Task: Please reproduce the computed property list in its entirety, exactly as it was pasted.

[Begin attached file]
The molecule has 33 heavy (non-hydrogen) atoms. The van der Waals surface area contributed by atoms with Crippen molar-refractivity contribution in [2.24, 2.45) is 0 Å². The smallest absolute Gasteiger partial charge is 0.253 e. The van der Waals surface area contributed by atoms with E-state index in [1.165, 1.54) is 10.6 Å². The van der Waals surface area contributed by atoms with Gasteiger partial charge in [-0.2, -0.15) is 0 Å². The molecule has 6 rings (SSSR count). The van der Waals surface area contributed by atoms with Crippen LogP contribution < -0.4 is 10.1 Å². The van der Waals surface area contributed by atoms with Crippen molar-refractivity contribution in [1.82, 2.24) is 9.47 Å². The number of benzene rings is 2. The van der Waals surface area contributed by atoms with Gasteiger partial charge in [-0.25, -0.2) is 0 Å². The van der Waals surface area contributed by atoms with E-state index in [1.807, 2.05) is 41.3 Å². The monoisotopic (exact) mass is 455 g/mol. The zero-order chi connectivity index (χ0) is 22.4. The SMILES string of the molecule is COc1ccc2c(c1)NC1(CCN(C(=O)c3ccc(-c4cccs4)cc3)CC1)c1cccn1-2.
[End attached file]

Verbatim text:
The molecule has 33 heavy (non-hydrogen) atoms. The van der Waals surface area contributed by atoms with Crippen molar-refractivity contribution in [2.24, 2.45) is 0 Å². The smallest absolute Gasteiger partial charge is 0.253 e. The van der Waals surface area contributed by atoms with E-state index in [1.165, 1.54) is 10.6 Å². The van der Waals surface area contributed by atoms with Gasteiger partial charge in [-0.2, -0.15) is 0 Å². The molecule has 6 rings (SSSR count). The van der Waals surface area contributed by atoms with Crippen LogP contribution < -0.4 is 10.1 Å². The van der Waals surface area contributed by atoms with Crippen molar-refractivity contribution in [1.82, 2.24) is 9.47 Å². The number of benzene rings is 2. The van der Waals surface area contributed by atoms with Gasteiger partial charge in [-0.25, -0.2) is 0 Å². The van der Waals surface area contributed by atoms with E-state index in [1.807, 2.05) is 41.3 Å². The monoisotopic (exact) mass is 455 g/mol. The zero-order chi connectivity index (χ0) is 22.4. The SMILES string of the molecule is COc1ccc2c(c1)NC1(CCN(C(=O)c3ccc(-c4cccs4)cc3)CC1)c1cccn1-2.